“Was it worth it?” Hersom asked Jones during the 1993 interview. Jones’ answer stunned the writer. “Career-wise, I’d say yes. I wouldn’t be here today if it wasn’t for Vietnam. I was just going through the motions as a player.”

More intent to make the most of his career in professional baseball, Jones reported to the Senators’ new minor league affiliate in the Western Carolinas League, located in Anderson, S.C. Far more determined than his first go-round, Jones batted .321 with 20 home runs during the 1971 season. His .944 OPS led the team.

In 1972, the Senators relocated their franchise to Arlington, Texas, where they became known as the Rangers.

In the meantime, Jones continued his sudden climb. The Rangers had him bypass Double-A ball completely, instead assigning him to their Triple-A affiliate at Denver. Jones didn’t hit with as much power at Denver as he did at Anderson, but a .287 batting average and a .340 on-base percentage proved that he could hold his own against significantly advanced competition.

In 1973, the Rangers moved their Triple-A affiliate to Spokane of the Pacific Coast League. After a decent season in 1973, Jones exploded in ’74, lifting his batting average to an even .300, hitting 16 home runs, and stealing a career-high 15 bases. Just before the end of their regular season, the Rangers called Jones up, allowing him to make his major league debut on Oct. 1. Jones would appear in one more game before the Rangers’ season came to an end, going hitless in five at-bats. Still, it was remarkable that he made the big leagues at all, after the struggles of his first three minor league seasons.

In 1975, the 25-year-old Jones reported to Spring Training, hoping to make the Rangers as a backup outfielder. A so-so spring resulted in another demotion to Triple-A. Jones spent the first half of the summer at Spokane, racking up solid numbers, before being recalled in mid-July.

Jones remained with the Rangers for the rest of the season, but appeared in only nine games. He did manage to pick up his first major league hit, but it was his only one in 11 at-bats. It was a frustrating season for Jones, who wondered what he needed to do to earn a more permanent role in Texas.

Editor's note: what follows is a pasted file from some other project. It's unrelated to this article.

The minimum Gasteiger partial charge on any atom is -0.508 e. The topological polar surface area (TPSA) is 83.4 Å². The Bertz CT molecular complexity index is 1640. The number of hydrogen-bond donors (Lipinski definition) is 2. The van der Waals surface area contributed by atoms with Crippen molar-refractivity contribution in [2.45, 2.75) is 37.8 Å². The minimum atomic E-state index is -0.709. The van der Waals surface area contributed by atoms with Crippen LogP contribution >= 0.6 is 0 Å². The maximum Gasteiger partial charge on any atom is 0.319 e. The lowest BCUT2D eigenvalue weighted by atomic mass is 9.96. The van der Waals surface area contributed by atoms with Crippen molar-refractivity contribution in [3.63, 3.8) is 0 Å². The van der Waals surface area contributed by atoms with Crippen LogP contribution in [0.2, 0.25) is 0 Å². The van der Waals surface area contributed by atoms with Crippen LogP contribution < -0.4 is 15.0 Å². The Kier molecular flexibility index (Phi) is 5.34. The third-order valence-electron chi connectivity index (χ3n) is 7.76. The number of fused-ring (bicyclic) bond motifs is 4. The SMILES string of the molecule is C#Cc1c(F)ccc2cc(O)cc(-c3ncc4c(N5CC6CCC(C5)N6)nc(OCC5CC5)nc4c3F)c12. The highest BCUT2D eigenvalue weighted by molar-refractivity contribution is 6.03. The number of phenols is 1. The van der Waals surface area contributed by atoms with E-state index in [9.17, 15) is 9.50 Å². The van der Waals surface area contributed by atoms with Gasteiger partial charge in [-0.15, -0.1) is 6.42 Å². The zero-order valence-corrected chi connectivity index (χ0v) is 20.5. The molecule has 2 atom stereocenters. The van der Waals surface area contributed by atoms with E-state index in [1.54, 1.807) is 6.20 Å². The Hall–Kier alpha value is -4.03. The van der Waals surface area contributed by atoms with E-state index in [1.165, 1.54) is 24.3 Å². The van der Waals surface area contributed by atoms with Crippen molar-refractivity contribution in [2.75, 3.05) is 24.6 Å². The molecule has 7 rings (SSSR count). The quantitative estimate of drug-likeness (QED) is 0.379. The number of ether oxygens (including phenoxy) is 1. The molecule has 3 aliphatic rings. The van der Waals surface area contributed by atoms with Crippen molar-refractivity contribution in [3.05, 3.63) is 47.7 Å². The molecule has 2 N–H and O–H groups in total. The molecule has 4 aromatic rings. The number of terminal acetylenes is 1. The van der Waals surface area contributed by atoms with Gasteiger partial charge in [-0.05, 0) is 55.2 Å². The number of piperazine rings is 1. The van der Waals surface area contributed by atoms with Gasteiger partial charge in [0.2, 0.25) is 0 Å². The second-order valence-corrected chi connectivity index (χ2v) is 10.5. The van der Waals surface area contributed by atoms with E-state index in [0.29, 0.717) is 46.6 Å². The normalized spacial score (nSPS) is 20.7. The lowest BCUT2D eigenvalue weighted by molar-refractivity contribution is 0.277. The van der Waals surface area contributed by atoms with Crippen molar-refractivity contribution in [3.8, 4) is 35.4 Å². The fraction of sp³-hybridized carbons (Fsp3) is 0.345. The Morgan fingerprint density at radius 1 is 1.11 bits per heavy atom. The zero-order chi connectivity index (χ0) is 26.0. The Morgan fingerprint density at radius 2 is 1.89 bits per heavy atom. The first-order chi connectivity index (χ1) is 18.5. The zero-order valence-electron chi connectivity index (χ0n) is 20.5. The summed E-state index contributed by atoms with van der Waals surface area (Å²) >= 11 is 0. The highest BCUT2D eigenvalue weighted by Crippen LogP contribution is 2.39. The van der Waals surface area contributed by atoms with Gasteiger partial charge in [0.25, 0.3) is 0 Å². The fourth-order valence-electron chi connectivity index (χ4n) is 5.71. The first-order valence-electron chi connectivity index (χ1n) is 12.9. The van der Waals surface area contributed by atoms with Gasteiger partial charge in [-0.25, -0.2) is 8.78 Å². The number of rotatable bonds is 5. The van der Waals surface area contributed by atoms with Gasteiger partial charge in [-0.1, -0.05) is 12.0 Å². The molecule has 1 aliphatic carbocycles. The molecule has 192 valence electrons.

A break came his way the following May, when the Rangers tried to slip him through waivers, only to have the California Angels place a claim. Jones happily reported to California, a team that needed some help in the outfield, particularly in center field. After joining the Angels, the Sporting News ran a story about Jones, his background, and his time in Vietnam. In the article, Jones talked about his military role in Vietnam as a “section chief,” overseeing the operations and maintenance of a 105 mm. howitzer. “I’d carry the shells [for the howitzer] and they were 50 pounds each,” Jones told Angels beat writer Dick Miller. “And I’d swing the 12-pound sledgehammer that we used to drive in the stakes that held the gun down.”

While that was physically laborious work, it paled in comparison to what Jones had experienced at LZ Siberia. Curiously, the article made no mention of the 45-day barrage he had sustained at that remote base, along with the loss in his hearing. It seemed that Jones wasn’t quite ready to relive those horrors.

The Angels gave Jones a chance to play as part of a revolving door arrangement in center field and as a part-time DH. He appeared in 78 games, hitting six home runs. But he batted only .211 and compiled a suboptimal OPS of .629. Despite his poor hitting, the Angels kept Jones on their Opening Day roster in 1977. In April and May, he came to bat 17 times, picking up only three hits. So it was back to the Pacific Coast League in 1977, this time to Salt Lake City. Jones overmatched the league’s pitchers, putting up a batting average of .340, 18 home runs and an OPS of 1.043.